Table 2.

Biomass of ungulate species from different tropical areas in South Asia.

t02_01.gif

As for reserves in general, the estimated carrying capacity of Similipal Tiger Reserve would be very helpful in preparing the management action plans necessary to enhance available food resources and to determine the potential of an area to support minimal viable tiger populations. This technique can be used to improve the accuracy of population viability analysis (PVAs) by including a prediction of the carrying capacity and approaches like ours should become a valuable tool for conservation managers.

The carrying capacity of tigers in Similipal was quantified in this study based only on the prey base abundance and their available biomass in high prey concentration area of 318 square kilometres within the critical Wildlife area of the Park. Since 2011, there was gradual increase of prey base till 2014. The estimated ungulate density of 28.9 animals and biomass of 1599.4 kg km-2 in 318 km2 for 2014 was the basis for further calculation of carrying capacity.

Previous study in Similipal estimated ungulate density of 19.98 per square kilometre and biomass of 1264 kg km-2 in 421 km2 for the period between 2012 and 2013 (Palei et al. 2016). This corroborates the fact that since 2011, there has been a gradual increase in prey base until 2014. But, as the prey base is very low in other parts of the Reserve, the present tiger carrying capacity cannot be extrapolated to the area beyond the study area or to total area of the Park. However, the improvement in prey base in the study area due to positive management interventions that we noted shows that the prey base could be substantially raised in the whole of the Tiger Reserve with appropriate management intervention.

For a demographically viable tiger population, a minimum of 20 to 25 breeding units are believed to be essential to preserve a tiger landscape (Yumnam et al. 2014). The conclusion drawn from recent study in Similipal indicate that future of tigers is at great risk as the estimated tiger population in critical tiger habitat is near or below the threshold number required to support a viable tiger population. The prey base must gradually increase in other parts of the park to support a viable tiger population in future.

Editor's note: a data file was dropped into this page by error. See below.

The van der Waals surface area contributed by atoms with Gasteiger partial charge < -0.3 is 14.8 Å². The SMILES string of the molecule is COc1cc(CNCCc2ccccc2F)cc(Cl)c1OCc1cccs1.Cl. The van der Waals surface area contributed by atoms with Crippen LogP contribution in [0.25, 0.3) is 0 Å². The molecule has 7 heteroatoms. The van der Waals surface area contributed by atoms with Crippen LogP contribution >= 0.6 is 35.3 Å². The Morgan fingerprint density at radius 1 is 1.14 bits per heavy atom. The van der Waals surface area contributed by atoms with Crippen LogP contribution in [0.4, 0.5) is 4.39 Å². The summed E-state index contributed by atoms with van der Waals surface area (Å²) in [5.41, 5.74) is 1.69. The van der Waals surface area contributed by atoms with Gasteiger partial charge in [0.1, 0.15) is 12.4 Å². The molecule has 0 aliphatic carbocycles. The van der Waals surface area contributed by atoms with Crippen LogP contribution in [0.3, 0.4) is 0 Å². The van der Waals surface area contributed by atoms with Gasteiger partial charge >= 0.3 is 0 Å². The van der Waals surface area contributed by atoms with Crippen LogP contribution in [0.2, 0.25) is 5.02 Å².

Conclusions

Ungulate prey depletion can be serious threat to the survival of tigers (Karanth et al. 2004). Our analysis reveals that the prey base of Similipal Tiger Reserve is lower than other tiger reserves in India and can barely support a viable tiger population. We suggest that it is therefore of utmost importance to take steps like the creation of meadows, and establishment of fenced areas for the breeding of chital and sambar inside the critical wildlife area/buffer area of Similipal to augment their populations. As the poaching of ungulates on which the tiger population depends for food may be as serious as the poaching of tigers themselves, strict antipoaching measures along with habitat improvement are needed to ensure the long term survival of tigers in the Similipal Tiger Reserve.

Acknowledgements

The authors are thankful to the Wildlife Wing of Odisha Forest Department, for necessary logistical support for field work. We are also grateful to all field staffs who helped us in field for collecting necessary data.

References

  1. Biswas, S. and Sankar, K. 2002. Prey abundance and food habit of tigers (Panthera tigris tigris) in Pench National Park, Madhya Pradesh, India. – J. Zool.256: 411–420. Google Scholar

  2. Buckland, S. T. et al. 1993. Distance sampling: estimating abundance of biological populations. – Chapman and Hall. Google Scholar

  3. Buckland, S. T. et al. 2001. Introduction to distance sampling: estimating abundance of biological populations. – Oxford Univ. Press. Google Scholar